A 40% gain from BP (LSE: BP) shares in a month? From one of the FTSE 100‘s dullest companies? Nobody seems to think that’s out of the ordinary in 2020. What a weird year we’ve had. Anyway, that’s how far the BP share price has climbed since a low on 30 October.
Before I get too excited, it’s perspective time. The BP share price is still down 42% so far this year. That’s close to three times the FTSE 100’s drop of 15%. So how has one of the Footsie’s most respected stocks become a pariah in 2020?
We can ask the same of Royal Dutch Shell, whose shares are down by almost exactly the same amount. Both companies cut their dividends in 2020, for Shell the first time since the Second World War. And that shook the cobwebs off some of us old-timers.
Back in the oil price crash, BP CEO Bob Dudley famously promised he’d keep the dividend going. He also predicted the downturn could last a few years. He was right, the dividend survived, and I almost bought BP shares a number of times. Today, I’m glad I didn’t. But that was just good fortune rather than foresight on my part.
BP share price collapse
So what’s hitting the BP share price so hard this time? It’s a combination of factors. The Covid-19 pandemic is the most obvious, and it has badly hit oil demand. It’s not just individuals around the world curtailing their travels. No, so many businesses have had to cut down that industrial demand has slid too.
While we’ve been captivated by the immediate pandemic fallout, I suspect some of us have taken our eye off the oil price. In the early days of global lockdowns, the price of a barrel plunged to less than $20. It’s rebounded to around $45 now, but that’s still low compared to long-term levels.
So that’s a combination of a pandemic and a new oil price crisis. And if that wasn’t enough to send oil stocks plunging, ever-growing pressure on the use of hydrocarbon fuels has been accelerating. No wonder the BP share price is at its lowest for 25 years.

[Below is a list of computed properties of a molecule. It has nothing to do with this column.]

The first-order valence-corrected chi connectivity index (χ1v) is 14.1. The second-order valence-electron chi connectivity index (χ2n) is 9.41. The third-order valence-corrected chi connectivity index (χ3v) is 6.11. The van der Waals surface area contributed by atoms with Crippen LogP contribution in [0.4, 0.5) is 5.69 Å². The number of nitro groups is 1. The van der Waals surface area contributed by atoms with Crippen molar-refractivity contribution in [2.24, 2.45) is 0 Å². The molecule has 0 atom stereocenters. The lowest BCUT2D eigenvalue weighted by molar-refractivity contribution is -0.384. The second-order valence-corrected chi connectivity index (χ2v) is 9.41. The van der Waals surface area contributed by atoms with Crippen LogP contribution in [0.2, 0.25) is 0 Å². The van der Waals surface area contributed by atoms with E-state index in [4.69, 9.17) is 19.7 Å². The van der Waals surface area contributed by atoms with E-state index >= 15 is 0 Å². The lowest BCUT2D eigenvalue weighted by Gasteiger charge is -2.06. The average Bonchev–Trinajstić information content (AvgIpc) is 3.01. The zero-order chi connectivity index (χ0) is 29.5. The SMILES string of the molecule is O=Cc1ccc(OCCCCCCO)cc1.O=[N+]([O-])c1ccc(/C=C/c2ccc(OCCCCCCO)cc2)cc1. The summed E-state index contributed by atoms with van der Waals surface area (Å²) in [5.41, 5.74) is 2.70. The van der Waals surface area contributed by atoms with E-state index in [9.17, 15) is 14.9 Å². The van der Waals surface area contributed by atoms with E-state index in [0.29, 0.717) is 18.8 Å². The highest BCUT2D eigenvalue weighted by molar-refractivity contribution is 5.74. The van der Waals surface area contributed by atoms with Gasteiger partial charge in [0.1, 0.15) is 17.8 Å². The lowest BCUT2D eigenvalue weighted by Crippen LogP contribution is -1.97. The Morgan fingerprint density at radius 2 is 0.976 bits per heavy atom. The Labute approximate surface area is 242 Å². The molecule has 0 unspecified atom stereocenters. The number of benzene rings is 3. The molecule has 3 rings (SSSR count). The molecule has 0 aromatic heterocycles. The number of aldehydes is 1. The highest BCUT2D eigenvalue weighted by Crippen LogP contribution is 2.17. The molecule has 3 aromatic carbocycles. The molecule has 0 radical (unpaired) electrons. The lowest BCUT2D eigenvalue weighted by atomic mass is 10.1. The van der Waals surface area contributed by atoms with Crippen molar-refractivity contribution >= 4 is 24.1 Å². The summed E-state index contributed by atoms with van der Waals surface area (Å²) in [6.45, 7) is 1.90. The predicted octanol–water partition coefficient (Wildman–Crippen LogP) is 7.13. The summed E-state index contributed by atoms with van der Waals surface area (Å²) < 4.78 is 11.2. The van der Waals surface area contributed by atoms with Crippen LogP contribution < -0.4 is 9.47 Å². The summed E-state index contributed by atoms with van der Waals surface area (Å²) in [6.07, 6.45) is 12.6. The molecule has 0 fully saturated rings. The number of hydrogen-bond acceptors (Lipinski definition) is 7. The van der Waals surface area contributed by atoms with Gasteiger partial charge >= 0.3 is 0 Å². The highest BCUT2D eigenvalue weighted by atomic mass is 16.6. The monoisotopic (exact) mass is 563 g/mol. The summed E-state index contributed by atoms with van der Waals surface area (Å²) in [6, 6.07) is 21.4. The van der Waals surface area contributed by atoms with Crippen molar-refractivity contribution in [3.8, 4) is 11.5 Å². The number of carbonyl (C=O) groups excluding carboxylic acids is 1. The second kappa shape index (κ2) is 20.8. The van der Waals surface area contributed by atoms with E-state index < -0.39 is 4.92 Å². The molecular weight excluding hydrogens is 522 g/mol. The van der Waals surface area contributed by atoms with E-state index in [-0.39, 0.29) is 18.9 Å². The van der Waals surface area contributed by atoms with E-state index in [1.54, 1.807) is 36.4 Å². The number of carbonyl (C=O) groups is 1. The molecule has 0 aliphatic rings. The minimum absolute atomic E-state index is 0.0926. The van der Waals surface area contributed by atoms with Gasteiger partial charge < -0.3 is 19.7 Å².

In August, BP revealed its “New Strategy To Deliver Net Zero Ambition.” It aims for a tenfold increase in low-carbon investment by 2030, with a rise of up to eightfold by 2025. It includes a whole list of reductions in its traditional business. I’m sure that would have come as a blow at any time. But I think BP chose wisely to spring it on us at a time of other crises. When things are looking darkest, it can often be the best time to let slip an extra bit of scary news. So what does this all mean for the outlook?
I reckon we’re looking at two things here. The new BP and all that low-carbon stuff could be a challenging investment. But it still has the old BP and all the oily stuff to back it up while it happens. We’ll hopefully see a relatively painless transition. And even the reduced forecast dividend for 2021 would still yield 7% on today’s BP share price. I think that apparent good value is partly behind the recent gains. And once again, I’m tempted to buy.
Alan Oscroft has no position in any of the shares mentioned. The Motley Fool UK has no position in any of the shares mentioned. Views expressed on the companies mentioned in this article are those of the writer and therefore may differ from the official recommendations we make in our subscription services such as Share Advisor, Hidden Winners and Pro. Here at The Motley Fool we believe that considering a diverse range of insights makes us better investors.